Thursday, March 6, 2014

General Elections 2014: Country’s Biggest Ever Democratic Exercise Sees Five-Week Process

Chief Election Commissioner VS Sampath announced on March 5 that the 2014 Lok Sabha elections will be held in five weeks. Voting for the 543-member Parliament is set to take place in nine phases until May 12 with counting scheduled four days later on May 16.

The 2014 polls will see 814 million adults eligible to vote, from the remote Himalayas in the north to India's tropical southern tip -- 100 million more than last time in 2009. The coming country’s biggest ever democratic exercise is expected to be fought largely on a platform of economic revival.

Long-Ardent Process

Elections will be conducted in phases on April 7, April 9, April 10, April 12, April 17, April 24, April 30, May 7 and May 12. The biggest phase will be on April 17 when 122 constituencies across 13 states go to the elections.

With the exception of Jammu and Kashmir, states in North India will go to the polls in separate yet single phases. While April 30 will be election day in Punjab, people in Haryana, Chandigarh and the National Capital of Delhi will vote on April 10. The hill states of Himachal Pradesh and Uttarakhand will see voting on May 7.

In Jammu and Kashmir, the polls will be held in five phases on April 10 (Jammu), April 17 (Udhampur), April 24 (Anantnag), April 30 (Srinagar) and May 7 (Baramulla and Ladakh). It is believed that multi-phase polling was needed in Jammu and Kashmir due to security considerations. While Ladakh borders China and Gilgit-Baltistan in Pakistan occupied Kashmir (PoK), the constituencies of Jammu and Baramulla abut PoK. Andhra Pradesh will have both Lok Sabha and Assembly polls as an undivided state and candidates elected will automatically become legislators of their respective states after Telangana comes into being on June 2.

Sampath said the nine-phase polling and the entire process -- from today to counting of votes on May 16 -- will be over in 72 days, three days less than the previous election. The number of voters will be almost 10 crore more than the 2009 Lok Sabha election. More than 2.3 crore enlisted voters are in the 18-19 age group.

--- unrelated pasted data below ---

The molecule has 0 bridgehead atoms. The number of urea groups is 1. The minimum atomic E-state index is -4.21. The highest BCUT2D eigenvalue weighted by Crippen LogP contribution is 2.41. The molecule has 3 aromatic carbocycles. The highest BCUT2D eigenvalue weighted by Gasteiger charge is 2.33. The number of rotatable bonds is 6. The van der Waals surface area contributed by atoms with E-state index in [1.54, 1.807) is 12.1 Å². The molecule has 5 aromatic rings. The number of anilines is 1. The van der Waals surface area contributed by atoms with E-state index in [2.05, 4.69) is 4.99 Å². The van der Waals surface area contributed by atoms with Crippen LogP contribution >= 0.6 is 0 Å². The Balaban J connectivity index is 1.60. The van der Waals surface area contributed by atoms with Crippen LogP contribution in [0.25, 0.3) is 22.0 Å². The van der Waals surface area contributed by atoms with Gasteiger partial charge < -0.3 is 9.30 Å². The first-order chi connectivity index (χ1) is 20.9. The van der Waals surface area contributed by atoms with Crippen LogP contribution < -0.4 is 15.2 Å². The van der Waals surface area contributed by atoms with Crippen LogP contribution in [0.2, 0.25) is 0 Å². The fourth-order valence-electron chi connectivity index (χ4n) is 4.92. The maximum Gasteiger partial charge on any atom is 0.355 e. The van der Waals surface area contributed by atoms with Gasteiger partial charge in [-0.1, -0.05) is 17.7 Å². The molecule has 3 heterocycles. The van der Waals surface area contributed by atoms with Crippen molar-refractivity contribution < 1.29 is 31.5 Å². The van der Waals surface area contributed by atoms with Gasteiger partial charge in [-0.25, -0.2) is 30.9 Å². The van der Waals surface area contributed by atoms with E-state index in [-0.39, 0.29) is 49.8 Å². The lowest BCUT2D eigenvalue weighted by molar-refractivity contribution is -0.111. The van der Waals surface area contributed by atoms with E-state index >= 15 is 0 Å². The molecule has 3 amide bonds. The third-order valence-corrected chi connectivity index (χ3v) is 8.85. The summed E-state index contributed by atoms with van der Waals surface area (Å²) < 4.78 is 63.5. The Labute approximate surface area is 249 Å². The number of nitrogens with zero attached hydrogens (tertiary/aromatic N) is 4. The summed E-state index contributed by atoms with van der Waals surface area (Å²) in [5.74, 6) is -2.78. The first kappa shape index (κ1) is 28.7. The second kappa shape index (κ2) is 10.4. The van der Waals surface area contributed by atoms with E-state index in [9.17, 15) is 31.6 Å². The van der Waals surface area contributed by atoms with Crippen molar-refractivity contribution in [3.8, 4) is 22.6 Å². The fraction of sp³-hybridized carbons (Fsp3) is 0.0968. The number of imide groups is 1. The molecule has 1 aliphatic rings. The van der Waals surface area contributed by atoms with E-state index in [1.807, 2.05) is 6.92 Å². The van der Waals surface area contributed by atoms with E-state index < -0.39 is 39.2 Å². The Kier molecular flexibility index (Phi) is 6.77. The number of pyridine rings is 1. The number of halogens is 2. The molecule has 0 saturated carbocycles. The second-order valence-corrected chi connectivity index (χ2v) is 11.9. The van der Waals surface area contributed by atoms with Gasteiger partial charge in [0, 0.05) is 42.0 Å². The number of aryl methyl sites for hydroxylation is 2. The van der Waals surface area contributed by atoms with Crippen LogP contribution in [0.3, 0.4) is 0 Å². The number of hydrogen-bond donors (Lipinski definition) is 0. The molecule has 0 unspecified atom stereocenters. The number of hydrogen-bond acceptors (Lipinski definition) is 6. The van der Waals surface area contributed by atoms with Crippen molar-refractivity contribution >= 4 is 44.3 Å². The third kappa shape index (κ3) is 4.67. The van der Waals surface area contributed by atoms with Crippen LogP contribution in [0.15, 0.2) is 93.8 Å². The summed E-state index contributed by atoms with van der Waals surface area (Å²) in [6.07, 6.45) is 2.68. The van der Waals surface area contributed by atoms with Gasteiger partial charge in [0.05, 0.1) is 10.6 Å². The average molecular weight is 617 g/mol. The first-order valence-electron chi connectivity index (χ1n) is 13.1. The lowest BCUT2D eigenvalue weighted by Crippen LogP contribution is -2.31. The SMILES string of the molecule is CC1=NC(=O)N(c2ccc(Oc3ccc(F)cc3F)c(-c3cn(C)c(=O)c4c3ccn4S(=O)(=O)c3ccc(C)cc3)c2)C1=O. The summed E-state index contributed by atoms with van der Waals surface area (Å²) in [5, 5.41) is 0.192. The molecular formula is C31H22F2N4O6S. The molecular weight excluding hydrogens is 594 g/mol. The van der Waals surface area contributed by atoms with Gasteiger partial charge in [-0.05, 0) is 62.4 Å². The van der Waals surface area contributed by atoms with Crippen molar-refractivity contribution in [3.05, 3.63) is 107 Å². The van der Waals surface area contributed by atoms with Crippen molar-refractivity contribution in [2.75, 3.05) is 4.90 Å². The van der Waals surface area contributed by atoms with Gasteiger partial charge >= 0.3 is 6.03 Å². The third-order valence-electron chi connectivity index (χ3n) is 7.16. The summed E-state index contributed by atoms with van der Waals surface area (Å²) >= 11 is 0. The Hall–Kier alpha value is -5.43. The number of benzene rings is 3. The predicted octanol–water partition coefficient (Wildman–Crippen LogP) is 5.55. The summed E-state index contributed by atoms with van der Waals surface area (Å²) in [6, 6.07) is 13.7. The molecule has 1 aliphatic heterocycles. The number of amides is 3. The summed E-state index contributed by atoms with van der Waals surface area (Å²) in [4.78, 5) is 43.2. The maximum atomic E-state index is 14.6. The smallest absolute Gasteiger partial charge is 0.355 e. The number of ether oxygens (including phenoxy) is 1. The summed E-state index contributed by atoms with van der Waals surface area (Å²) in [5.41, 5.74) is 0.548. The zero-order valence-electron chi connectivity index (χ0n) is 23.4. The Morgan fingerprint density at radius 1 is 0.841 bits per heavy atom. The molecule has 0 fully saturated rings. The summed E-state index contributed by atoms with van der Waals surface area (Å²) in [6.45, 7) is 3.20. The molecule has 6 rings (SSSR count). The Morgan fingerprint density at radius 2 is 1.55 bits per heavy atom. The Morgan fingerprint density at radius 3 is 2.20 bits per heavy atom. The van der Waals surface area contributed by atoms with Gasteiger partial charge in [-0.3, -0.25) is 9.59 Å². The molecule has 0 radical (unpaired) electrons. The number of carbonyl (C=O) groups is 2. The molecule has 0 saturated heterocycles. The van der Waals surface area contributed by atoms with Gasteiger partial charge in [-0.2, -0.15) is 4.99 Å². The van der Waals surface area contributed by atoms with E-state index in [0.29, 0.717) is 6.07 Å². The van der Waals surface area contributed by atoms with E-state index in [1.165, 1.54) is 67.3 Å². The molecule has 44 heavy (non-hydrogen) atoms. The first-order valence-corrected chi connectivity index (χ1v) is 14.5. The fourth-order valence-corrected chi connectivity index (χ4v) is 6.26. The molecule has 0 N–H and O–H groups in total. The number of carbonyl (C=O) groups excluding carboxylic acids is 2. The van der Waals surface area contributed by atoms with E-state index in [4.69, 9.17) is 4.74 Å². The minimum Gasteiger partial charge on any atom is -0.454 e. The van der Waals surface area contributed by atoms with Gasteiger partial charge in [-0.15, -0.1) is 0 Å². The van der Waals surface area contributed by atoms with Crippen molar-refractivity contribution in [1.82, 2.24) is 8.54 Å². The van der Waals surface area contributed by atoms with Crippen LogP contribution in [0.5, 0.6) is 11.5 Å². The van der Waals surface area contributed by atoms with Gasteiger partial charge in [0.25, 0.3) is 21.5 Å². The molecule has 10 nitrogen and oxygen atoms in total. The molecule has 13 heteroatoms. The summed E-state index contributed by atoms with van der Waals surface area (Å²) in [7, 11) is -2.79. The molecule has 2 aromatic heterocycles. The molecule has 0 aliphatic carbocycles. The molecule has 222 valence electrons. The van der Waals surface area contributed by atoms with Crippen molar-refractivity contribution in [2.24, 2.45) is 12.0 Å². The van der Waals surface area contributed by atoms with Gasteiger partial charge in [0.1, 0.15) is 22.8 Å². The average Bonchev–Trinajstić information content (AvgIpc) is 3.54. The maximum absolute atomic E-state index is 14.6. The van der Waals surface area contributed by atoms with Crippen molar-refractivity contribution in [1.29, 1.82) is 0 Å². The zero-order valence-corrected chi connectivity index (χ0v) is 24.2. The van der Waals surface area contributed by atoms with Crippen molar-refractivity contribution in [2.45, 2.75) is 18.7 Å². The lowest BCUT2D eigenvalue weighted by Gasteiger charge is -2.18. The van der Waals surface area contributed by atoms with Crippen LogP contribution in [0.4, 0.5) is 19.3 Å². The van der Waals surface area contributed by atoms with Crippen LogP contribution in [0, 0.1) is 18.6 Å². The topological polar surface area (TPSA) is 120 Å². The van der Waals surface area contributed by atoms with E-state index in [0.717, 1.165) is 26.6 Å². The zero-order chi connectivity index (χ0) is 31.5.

Model Code of Conduct
The model code of conduct, a set of legally binding dos and don’ts, became operational with immediate effect with the announcement of the 16th Lok Sabha election schedule.

The model code of conduct bars the government from using public money to announce new schemes and projects, came into force following the announcement of the schedule for elections to the 16th Lok Sabha and simultaneous Assembly elections in Andhra Pradesh, Sikkim, and Odisha.

The code bars ministers from combining official visits with electioneering work and bans the use of official machinery for electioneering and advertisements at the cost of the exchequer for partisan coverage of political news.

There can be no announcement of financial grants or promise of roads and water supply. Transfer of officials is banned.

Parties’ Efforts
The ruling Congress and main opposition Bharatiya Janata Party (BJP) are making efforts to woo host of smaller parties. Leaders of 11 regional parties have come together to form a Third Front against the Congress and BJP.

Arvind Kejriwal’s Aam Aadmi Party (AAP), which made a spectacular debut in the recent Delhi assembly polls, will also contest the Lok Sabha polls. Opinion polls tip Narendra Modi, BJP’s prime ministerial candidate, as frontrunner to be the country's prime minister. However, opinion polls show Modi, who was the chief minister of Gujarat when anti-Muslim riots left more than 1,000 dead in 2002, holds a large advantage over his bitter rival.

Highlights of the General Elections 2014
* The Election Commission is mandated to finish the election process before May 31
* 2014 Lok Sabha polls likely to be conducted in 9 phases
* Prime requisite of general polls is up to date electoral rolls, final rolls have been published